Kihon Atemi Waza

According to Kenji Tomiki we can use 2 methods of applying atemi technique.

  • attacking a physiological weak point
  • attacking a dynamical weak point

The former is attacking vital spots of the body like the temple or throat, it creates damage to the body. In the context of Budo Aikido as a non-aggressive, this kind of attacks are not desirable. But we can still do an attacking movement to a vital spot without dammage.

The most popular method  is metsubushi  (eye  blinding) which is a direct method to make the opponent close their eyes.
In one of the early books on Budo Aikido written by Tadashi Abe , a contemporary of Senta Yamada ( student of Kenji Tomiki and Morihei Ueshiba), metsubushi is the first fundamental attacking movement.

The latter is a method to make physical contact on the opponents body without damage. This will happen after a successful kuzushi or balance disturbing. In fact this is not a pushing action altough the perception says “pushing”. To understand this action please refer to hakkei.

The concept of “aite wo suemono ni suru”.

The first word “aite wo” means your opponent.
The second one is the key word, “suemono”. One of the most popular meaning of this word is used in Iaido. It is a roll of straw that is used for a cutting exercise with a sword to check its cutting ability.
The last word of the concept, “ni suru” means to make or set.
The meaning of this concept is to attack an opponent which cannot move.
Using an atemi technique on a moving body is very difficult, therefore we have to use a technique to fix the opponent. Metsubushi is one of the solutions to fix the opponent. With metsubushi you create an immobility in the opponent when he closes his eyes or turns the head. The meaning of immobility is a situation where the opponent only thinks of protecting his eyes.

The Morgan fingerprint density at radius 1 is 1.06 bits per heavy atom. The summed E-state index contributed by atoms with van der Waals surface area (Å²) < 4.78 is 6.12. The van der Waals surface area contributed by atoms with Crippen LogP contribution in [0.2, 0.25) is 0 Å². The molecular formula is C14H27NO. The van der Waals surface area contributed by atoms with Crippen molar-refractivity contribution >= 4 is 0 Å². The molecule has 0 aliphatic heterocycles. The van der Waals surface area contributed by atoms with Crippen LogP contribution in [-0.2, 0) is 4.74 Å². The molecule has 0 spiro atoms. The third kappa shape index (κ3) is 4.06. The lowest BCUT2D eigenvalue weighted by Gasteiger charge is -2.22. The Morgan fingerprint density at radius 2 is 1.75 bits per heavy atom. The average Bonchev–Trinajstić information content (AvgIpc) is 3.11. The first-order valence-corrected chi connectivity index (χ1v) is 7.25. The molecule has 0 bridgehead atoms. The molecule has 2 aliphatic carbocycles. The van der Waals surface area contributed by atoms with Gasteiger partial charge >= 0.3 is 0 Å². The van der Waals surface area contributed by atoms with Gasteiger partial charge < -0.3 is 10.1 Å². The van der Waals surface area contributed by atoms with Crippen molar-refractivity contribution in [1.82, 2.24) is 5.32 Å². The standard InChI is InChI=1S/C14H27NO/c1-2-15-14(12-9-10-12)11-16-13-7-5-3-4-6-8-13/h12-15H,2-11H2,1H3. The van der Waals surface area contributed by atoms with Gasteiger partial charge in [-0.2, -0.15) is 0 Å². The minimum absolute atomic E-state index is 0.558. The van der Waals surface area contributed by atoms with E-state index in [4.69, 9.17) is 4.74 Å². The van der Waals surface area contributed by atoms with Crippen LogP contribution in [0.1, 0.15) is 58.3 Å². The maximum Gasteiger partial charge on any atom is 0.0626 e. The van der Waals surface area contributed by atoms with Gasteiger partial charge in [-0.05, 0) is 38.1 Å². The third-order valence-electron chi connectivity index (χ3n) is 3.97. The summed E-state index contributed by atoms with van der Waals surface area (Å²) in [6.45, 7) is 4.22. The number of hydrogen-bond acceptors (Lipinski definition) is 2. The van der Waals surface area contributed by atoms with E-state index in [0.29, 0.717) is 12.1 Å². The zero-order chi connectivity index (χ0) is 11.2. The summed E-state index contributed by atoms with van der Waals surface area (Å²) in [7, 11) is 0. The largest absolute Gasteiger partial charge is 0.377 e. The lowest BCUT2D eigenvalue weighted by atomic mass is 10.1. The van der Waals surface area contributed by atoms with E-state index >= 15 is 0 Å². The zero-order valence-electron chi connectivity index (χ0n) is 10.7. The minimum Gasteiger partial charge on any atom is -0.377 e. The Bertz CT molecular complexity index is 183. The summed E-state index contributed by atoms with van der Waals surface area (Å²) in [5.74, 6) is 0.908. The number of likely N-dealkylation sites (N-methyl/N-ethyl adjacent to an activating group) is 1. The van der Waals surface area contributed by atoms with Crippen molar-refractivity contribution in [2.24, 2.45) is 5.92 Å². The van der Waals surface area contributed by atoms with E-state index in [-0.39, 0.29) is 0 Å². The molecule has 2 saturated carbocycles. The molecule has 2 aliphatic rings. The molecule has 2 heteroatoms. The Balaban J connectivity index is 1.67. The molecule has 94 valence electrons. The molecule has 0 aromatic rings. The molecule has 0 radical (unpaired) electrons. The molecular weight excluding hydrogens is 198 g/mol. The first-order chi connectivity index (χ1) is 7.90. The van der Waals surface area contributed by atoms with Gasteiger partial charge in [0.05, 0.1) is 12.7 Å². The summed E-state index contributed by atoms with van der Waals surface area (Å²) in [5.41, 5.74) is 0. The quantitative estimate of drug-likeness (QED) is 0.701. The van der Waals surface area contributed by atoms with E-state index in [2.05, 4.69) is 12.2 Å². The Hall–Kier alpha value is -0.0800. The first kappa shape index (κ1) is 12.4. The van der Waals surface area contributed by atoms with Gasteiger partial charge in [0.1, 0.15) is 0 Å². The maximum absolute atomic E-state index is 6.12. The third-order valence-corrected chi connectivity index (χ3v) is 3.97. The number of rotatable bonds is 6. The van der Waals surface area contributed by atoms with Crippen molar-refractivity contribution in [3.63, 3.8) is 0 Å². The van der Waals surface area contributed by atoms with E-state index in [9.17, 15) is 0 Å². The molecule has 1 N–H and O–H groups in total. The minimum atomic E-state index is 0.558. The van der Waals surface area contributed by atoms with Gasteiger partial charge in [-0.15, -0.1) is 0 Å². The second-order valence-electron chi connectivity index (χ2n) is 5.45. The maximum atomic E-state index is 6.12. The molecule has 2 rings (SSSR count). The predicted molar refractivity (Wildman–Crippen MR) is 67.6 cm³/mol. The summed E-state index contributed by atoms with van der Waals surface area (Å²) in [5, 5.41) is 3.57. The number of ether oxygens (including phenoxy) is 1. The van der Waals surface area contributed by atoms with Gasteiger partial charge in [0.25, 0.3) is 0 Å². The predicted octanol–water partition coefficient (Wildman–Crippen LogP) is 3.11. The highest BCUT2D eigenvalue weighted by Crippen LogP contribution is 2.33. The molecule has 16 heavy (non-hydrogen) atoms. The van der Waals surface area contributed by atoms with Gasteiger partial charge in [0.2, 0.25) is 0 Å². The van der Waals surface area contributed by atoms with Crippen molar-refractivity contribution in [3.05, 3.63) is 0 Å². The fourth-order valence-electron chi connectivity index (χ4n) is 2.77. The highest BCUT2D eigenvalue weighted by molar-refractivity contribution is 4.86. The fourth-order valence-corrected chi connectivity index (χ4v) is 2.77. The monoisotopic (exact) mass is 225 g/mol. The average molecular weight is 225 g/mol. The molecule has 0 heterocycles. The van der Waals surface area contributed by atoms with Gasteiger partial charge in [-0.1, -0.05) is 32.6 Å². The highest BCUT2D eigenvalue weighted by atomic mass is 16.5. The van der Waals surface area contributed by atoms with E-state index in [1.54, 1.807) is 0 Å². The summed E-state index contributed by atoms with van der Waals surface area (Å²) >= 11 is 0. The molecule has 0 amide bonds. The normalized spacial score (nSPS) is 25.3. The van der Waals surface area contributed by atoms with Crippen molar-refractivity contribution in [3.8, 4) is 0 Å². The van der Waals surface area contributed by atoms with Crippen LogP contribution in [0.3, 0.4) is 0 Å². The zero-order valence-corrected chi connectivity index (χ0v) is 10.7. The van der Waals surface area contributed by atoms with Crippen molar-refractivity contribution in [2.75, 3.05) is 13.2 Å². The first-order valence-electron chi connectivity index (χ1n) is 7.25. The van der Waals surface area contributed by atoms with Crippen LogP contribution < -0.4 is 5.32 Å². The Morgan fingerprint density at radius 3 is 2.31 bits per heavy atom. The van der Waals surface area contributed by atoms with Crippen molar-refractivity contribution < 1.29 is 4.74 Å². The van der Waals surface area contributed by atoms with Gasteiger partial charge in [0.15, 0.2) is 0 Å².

creating kuzushi and fixUsing “kuzushi” to fix an opponent

Kuzushi has a lot of interpretations. It can be a situation where the body is collapsing, or it is a method to fix the opponent.
The opponent lost his balance and freezing the posture can be the result. You have the time to proceed with a technique.
It can be an atemi waza, but also another kind of manipulation like a throw or a joint lock.


From “Judo and Aikido” by Kenji Tomiki (1956 1st edition – text from 9th printing)

Following the late Professor Kano’s example in improving upon jujutsu, the present writer devised the methods of randori (free style exercise) in aikido. He selected 15 “basic techniques” which constitute the nucleus of the art of aikido, and under the rule of “taking postures apart” (taking postures at a certain interval so that the contestants may not fall into grappling with each other) enabled the contestants to practice by applying the proper techniques with regard to each other.

Atemi waza

In the original aikido method for randori, Kenji Tomiki selected 3 atemi waza
• Shomen ate – frontal attack – technique 1
• Gyaku gamae ate – reverse attack – technique 2
• Ai gamae ate – regular attack – technique 3

3 atemi waza

Shomen ate – frontal attack

Yamada shomen ate

Yamada shomen ate bis

Gyaku gamae ate

Yamada gyakugamae ate

Ai gamae ate

Yamada aigamae ate

Supplementary atemi waza

The original basic 15 techniques for randori was established in the 50-ties of the 20th century. In the 60-ties 17 techniques for randori became the syllabus for randori geiko. In the basic 15, only 3 atemi were selected. Basic 17 has 5 atemi waza, gedan ate and ushiro ate were added.

Gedan ate

Gedan ate can be seen as atemi waza, because opponents body is attacked below his arm. We can use the elbow on the suigetsu, a vital point on the middle of the upper body. In this case the upperarm is used to attack the upper body.

wu-jian-quan03This is similar with “fajin” in taiji. (see also hakkei)






Ushiro ate

Ushiro ate is a different story. As we know the translation for atemi in general is :

ate = strike
mi = body